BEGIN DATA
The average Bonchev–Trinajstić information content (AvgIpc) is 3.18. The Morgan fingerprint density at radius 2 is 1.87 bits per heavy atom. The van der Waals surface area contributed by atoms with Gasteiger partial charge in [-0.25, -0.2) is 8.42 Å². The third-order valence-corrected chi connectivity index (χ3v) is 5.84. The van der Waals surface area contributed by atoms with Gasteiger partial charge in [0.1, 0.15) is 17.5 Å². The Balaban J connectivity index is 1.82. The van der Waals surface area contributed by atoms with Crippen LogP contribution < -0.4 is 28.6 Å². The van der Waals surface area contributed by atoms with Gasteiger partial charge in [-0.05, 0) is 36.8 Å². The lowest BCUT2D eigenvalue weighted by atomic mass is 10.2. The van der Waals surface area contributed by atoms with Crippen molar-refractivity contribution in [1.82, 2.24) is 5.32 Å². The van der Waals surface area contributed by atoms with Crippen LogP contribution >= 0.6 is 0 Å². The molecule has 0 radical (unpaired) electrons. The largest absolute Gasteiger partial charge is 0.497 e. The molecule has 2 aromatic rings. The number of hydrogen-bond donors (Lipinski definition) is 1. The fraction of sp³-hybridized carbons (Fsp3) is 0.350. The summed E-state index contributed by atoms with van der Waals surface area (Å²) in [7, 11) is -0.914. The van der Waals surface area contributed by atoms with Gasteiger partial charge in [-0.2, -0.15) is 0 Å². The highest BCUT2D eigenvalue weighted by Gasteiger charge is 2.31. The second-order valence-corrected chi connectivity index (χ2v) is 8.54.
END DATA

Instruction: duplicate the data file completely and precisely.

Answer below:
The average Bonchev–Trinajstić information content (AvgIpc) is 3.18. The Morgan fingerprint density at radius 2 is 1.87 bits per heavy atom. The van der Waals surface area contributed by atoms with Gasteiger partial charge in [-0.25, -0.2) is 8.42 Å². The third-order valence-corrected chi connectivity index (χ3v) is 5.84. The van der Waals surface area contributed by atoms with Gasteiger partial charge in [0.1, 0.15) is 17.5 Å². The Balaban J connectivity index is 1.82. The van der Waals surface area contributed by atoms with Crippen LogP contribution < -0.4 is 28.6 Å². The van der Waals surface area contributed by atoms with Gasteiger partial charge in [-0.05, 0) is 36.8 Å². The lowest BCUT2D eigenvalue weighted by atomic mass is 10.2. The van der Waals surface area contributed by atoms with Crippen molar-refractivity contribution in [1.82, 2.24) is 5.32 Å². The van der Waals surface area contributed by atoms with Crippen LogP contribution >= 0.6 is 0 Å². The molecule has 0 radical (unpaired) electrons. The largest absolute Gasteiger partial charge is 0.497 e. The molecule has 2 aromatic rings. The number of hydrogen-bond donors (Lipinski definition) is 1. The fraction of sp³-hybridized carbons (Fsp3) is 0.350. The summed E-state index contributed by atoms with van der Waals surface area (Å²) in [7, 11) is -0.914. The van der Waals surface area contributed by atoms with Gasteiger partial charge in [-0.2, -0.15) is 0 Å². The highest BCUT2D eigenvalue weighted by Gasteiger charge is 2.31. The second-order valence-corrected chi connectivity index (χ2v) is 8.54.